The Opposing Thumb

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Media Roundup

Money on the Brain

Euro_banknotes_2002(Image: Wiki Commons)

When the European Commission decided to put a  lot of eggs in one scientific basket, many researchers were understandably unhappy. The €1.2 billion Human Brain Project (HBP), launched last year, and its billion-dollar American counterpart were never going to please the life-sciences community outside of neurobiology. Now, a large group of European neuroscientists has signed an open letter to the EC expressing concerns about the HBP’s narrow scope. The project is headed by Henry Markram, of the Ecole Polytechnique Federal de Lausanne, and according to its “vision statement” it aims to: “build a completely new information computing technology infrastructure for neuroscience and for brain-related research in medicine and computing, catalysing a global collaborative effort to understand the human brain and its diseases and ultimately to emulate its computational capabilities“.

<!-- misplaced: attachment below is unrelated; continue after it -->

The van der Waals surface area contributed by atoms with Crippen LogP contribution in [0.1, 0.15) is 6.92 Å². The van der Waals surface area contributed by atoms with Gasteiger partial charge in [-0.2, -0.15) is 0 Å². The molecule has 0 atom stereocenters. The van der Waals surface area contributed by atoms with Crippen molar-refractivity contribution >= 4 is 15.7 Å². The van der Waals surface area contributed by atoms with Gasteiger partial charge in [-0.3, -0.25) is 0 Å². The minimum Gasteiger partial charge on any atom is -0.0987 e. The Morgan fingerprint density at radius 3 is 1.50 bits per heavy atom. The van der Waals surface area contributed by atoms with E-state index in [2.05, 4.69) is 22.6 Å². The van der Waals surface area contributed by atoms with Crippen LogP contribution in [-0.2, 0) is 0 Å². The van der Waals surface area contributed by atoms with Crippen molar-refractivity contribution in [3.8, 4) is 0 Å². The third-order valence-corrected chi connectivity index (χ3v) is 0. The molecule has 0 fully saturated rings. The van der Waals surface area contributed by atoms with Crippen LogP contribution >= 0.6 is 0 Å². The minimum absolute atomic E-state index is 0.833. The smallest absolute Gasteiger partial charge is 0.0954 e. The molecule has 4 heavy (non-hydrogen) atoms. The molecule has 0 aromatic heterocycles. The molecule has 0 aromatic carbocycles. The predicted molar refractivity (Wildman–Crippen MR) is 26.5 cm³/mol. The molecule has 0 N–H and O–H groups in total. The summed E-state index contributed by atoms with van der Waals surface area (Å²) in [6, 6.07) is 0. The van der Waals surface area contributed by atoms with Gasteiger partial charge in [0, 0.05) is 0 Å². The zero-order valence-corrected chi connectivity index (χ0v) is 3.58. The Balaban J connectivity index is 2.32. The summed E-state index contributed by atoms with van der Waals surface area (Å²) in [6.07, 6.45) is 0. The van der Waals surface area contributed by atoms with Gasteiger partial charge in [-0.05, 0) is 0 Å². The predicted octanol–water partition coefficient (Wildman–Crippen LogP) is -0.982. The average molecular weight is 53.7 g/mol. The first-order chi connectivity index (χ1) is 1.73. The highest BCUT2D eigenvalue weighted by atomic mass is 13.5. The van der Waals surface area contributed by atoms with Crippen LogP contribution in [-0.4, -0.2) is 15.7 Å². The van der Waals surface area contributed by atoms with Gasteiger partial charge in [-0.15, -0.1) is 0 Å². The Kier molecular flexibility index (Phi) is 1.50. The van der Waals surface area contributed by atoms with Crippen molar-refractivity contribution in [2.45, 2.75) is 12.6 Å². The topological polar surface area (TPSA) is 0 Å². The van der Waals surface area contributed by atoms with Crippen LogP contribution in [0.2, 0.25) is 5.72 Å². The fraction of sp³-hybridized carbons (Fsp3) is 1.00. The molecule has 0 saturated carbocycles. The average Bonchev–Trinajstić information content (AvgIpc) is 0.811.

Rockefeller University’s Cori Bargmann tweets (‪@betenoire1) “Main issue in Human Brain Project concern is not “boycott” but a desire for neuroscience, not just informatics”. It is the same objection expressed by petition signatory Alex Pouget to the Guardian: “There is a danger that Europe thinks it is investing in a big neuroscience project here, but it’s not. It’s an IT project”. According to the Guardian piece, project director Markram himself would agree with this assessment, of course putting a positive spin on it: “The rationale of the Human Brain Project is a plan for data: what do we do with all this data? This is a very exciting ICT* project that will bring completely new tools and capabilities to all of neuroscience. It is not a general neuroscience funding source for more of the same research.”

The open letter (as of this writing signed by 189 neuroscientists) calls for a re-evaluation of the goals of the HBP, and is critical of the project’s circumscribed technological focus. The document also calls attention to the very important detail that while the HBP is a €1.2 billion project, only half of this (according to the project website, €643 million) will come from EC core funding- the rest will have to be provided by matching funds from member states, potentially committing already overstretched local budgets to as much as €50 million a year expenditures on HBP.

*Information and Communications Technology.

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